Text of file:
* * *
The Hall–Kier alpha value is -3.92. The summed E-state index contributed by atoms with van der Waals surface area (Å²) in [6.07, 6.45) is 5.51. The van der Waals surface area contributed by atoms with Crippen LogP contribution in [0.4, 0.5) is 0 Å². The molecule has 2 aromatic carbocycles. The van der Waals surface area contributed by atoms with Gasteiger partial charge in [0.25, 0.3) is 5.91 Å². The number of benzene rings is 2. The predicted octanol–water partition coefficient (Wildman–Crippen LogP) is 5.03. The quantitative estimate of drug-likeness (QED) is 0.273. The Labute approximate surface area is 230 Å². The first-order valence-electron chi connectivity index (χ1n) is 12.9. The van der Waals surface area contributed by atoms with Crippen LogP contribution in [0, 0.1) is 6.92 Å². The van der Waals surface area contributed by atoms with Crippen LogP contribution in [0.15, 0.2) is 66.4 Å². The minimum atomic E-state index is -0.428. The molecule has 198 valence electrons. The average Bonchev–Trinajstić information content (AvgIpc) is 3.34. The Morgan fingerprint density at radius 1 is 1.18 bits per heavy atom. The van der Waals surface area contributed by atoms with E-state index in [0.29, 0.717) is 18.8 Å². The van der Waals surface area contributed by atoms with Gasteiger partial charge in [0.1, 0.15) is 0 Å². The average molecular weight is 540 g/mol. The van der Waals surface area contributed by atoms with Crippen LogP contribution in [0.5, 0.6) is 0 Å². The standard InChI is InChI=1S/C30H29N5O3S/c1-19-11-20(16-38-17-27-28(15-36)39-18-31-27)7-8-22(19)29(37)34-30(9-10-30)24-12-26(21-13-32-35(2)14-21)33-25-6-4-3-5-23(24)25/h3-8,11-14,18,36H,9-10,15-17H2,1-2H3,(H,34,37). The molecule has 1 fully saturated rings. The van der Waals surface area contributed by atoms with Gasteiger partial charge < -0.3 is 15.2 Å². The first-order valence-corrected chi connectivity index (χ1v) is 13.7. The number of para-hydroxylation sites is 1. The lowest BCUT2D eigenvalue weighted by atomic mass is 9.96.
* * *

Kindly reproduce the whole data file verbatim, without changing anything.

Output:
The Hall–Kier alpha value is -3.92. The summed E-state index contributed by atoms with van der Waals surface area (Å²) in [6.07, 6.45) is 5.51. The van der Waals surface area contributed by atoms with Crippen LogP contribution in [0.4, 0.5) is 0 Å². The molecule has 2 aromatic carbocycles. The van der Waals surface area contributed by atoms with Gasteiger partial charge in [0.25, 0.3) is 5.91 Å². The number of benzene rings is 2. The predicted octanol–water partition coefficient (Wildman–Crippen LogP) is 5.03. The quantitative estimate of drug-likeness (QED) is 0.273. The Labute approximate surface area is 230 Å². The first-order valence-electron chi connectivity index (χ1n) is 12.9. The van der Waals surface area contributed by atoms with Crippen LogP contribution in [0, 0.1) is 6.92 Å². The van der Waals surface area contributed by atoms with Crippen LogP contribution in [0.15, 0.2) is 66.4 Å². The minimum atomic E-state index is -0.428. The molecule has 198 valence electrons. The average Bonchev–Trinajstić information content (AvgIpc) is 3.34. The Morgan fingerprint density at radius 1 is 1.18 bits per heavy atom. The van der Waals surface area contributed by atoms with E-state index in [0.29, 0.717) is 18.8 Å². The van der Waals surface area contributed by atoms with Gasteiger partial charge in [0.1, 0.15) is 0 Å². The average molecular weight is 540 g/mol. The van der Waals surface area contributed by atoms with Crippen LogP contribution in [0.5, 0.6) is 0 Å². The standard InChI is InChI=1S/C30H29N5O3S/c1-19-11-20(16-38-17-27-28(15-36)39-18-31-27)7-8-22(19)29(37)34-30(9-10-30)24-12-26(21-13-32-35(2)14-21)33-25-6-4-3-5-23(24)25/h3-8,11-14,18,36H,9-10,15-17H2,1-2H3,(H,34,37). The molecule has 1 fully saturated rings. The van der Waals surface area contributed by atoms with Gasteiger partial charge < -0.3 is 15.2 Å². The first-order valence-corrected chi connectivity index (χ1v) is 13.7. The number of para-hydroxylation sites is 1. The lowest BCUT2D eigenvalue weighted by atomic mass is 9.96.